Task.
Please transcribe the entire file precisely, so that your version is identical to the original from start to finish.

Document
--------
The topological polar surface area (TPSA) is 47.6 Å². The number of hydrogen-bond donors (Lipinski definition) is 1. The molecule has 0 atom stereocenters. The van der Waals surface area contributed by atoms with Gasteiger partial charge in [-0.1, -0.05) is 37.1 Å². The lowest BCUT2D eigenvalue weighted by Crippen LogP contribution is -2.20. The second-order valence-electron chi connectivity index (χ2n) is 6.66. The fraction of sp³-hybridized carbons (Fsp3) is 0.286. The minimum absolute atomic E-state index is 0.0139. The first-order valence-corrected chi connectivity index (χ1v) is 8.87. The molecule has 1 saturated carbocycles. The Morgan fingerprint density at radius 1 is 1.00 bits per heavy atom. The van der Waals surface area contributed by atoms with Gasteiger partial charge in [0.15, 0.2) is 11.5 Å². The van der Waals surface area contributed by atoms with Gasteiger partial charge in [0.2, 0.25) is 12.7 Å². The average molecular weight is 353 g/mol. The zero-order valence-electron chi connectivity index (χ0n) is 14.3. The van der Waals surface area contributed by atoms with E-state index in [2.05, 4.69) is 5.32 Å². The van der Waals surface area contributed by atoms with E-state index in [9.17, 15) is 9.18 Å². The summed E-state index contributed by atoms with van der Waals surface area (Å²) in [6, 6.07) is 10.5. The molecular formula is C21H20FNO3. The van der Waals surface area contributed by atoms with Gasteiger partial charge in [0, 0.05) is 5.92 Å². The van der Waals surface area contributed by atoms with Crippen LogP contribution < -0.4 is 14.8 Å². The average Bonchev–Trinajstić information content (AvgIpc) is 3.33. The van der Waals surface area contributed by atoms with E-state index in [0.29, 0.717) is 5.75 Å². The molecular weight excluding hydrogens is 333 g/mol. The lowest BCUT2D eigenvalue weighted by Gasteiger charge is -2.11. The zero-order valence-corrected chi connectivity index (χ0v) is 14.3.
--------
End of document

The topological polar surface area (TPSA) is 47.6 Å². The number of hydrogen-bond donors (Lipinski definition) is 1. The molecule has 0 atom stereocenters. The van der Waals surface area contributed by atoms with Gasteiger partial charge in [-0.1, -0.05) is 37.1 Å². The lowest BCUT2D eigenvalue weighted by Crippen LogP contribution is -2.20. The second-order valence-electron chi connectivity index (χ2n) is 6.66. The fraction of sp³-hybridized carbons (Fsp3) is 0.286. The minimum absolute atomic E-state index is 0.0139. The first-order valence-corrected chi connectivity index (χ1v) is 8.87. The molecule has 1 saturated carbocycles. The Morgan fingerprint density at radius 1 is 1.00 bits per heavy atom. The van der Waals surface area contributed by atoms with Gasteiger partial charge in [0.15, 0.2) is 11.5 Å². The van der Waals surface area contributed by atoms with Gasteiger partial charge in [0.2, 0.25) is 12.7 Å². The average molecular weight is 353 g/mol. The zero-order valence-electron chi connectivity index (χ0n) is 14.3. The van der Waals surface area contributed by atoms with E-state index in [2.05, 4.69) is 5.32 Å². The van der Waals surface area contributed by atoms with E-state index in [9.17, 15) is 9.18 Å². The summed E-state index contributed by atoms with van der Waals surface area (Å²) in [6, 6.07) is 10.5. The molecular formula is C21H20FNO3. The van der Waals surface area contributed by atoms with Gasteiger partial charge in [0, 0.05) is 5.92 Å². The van der Waals surface area contributed by atoms with Crippen LogP contribution < -0.4 is 14.8 Å². The average Bonchev–Trinajstić information content (AvgIpc) is 3.33. The van der Waals surface area contributed by atoms with E-state index in [0.29, 0.717) is 5.75 Å². The molecular weight excluding hydrogens is 333 g/mol. The lowest BCUT2D eigenvalue weighted by Gasteiger charge is -2.11. The zero-order valence-corrected chi connectivity index (χ0v) is 14.3.